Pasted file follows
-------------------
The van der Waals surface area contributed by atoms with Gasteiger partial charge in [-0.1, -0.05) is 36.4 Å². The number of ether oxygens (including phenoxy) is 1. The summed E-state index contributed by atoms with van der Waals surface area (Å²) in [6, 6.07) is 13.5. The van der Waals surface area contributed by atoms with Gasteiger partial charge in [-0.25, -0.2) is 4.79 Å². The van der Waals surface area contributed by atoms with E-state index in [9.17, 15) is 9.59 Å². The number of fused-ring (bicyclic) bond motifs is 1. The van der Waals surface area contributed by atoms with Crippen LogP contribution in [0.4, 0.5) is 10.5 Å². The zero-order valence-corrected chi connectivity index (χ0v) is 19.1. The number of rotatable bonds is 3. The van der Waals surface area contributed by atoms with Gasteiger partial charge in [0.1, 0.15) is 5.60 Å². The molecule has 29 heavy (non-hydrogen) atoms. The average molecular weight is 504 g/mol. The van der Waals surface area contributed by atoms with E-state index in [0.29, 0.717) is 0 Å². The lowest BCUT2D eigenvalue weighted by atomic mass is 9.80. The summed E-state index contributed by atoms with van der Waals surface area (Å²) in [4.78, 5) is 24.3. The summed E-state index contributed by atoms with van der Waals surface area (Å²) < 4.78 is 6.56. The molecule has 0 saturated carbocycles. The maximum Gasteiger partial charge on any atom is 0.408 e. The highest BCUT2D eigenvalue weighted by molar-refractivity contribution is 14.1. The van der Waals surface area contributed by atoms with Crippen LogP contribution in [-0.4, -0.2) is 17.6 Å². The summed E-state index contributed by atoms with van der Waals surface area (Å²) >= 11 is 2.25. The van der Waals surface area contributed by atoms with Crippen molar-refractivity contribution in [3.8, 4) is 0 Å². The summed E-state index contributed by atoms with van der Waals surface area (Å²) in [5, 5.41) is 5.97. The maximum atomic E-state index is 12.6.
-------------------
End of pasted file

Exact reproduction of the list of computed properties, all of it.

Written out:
The van der Waals surface area contributed by atoms with Gasteiger partial charge in [-0.1, -0.05) is 36.4 Å². The number of ether oxygens (including phenoxy) is 1. The summed E-state index contributed by atoms with van der Waals surface area (Å²) in [6, 6.07) is 13.5. The van der Waals surface area contributed by atoms with Gasteiger partial charge in [-0.25, -0.2) is 4.79 Å². The van der Waals surface area contributed by atoms with E-state index in [9.17, 15) is 9.59 Å². The number of fused-ring (bicyclic) bond motifs is 1. The van der Waals surface area contributed by atoms with Crippen LogP contribution in [0.4, 0.5) is 10.5 Å². The zero-order valence-corrected chi connectivity index (χ0v) is 19.1. The number of rotatable bonds is 3. The van der Waals surface area contributed by atoms with Gasteiger partial charge in [0.1, 0.15) is 5.60 Å². The molecule has 29 heavy (non-hydrogen) atoms. The average molecular weight is 504 g/mol. The van der Waals surface area contributed by atoms with E-state index in [0.29, 0.717) is 0 Å². The lowest BCUT2D eigenvalue weighted by atomic mass is 9.80. The summed E-state index contributed by atoms with van der Waals surface area (Å²) in [4.78, 5) is 24.3. The summed E-state index contributed by atoms with van der Waals surface area (Å²) < 4.78 is 6.56. The molecule has 0 saturated carbocycles. The maximum Gasteiger partial charge on any atom is 0.408 e. The highest BCUT2D eigenvalue weighted by molar-refractivity contribution is 14.1. The van der Waals surface area contributed by atoms with Crippen LogP contribution in [-0.4, -0.2) is 17.6 Å². The summed E-state index contributed by atoms with van der Waals surface area (Å²) >= 11 is 2.25. The van der Waals surface area contributed by atoms with Crippen molar-refractivity contribution in [3.8, 4) is 0 Å². The summed E-state index contributed by atoms with van der Waals surface area (Å²) in [5, 5.41) is 5.97. The maximum atomic E-state index is 12.6.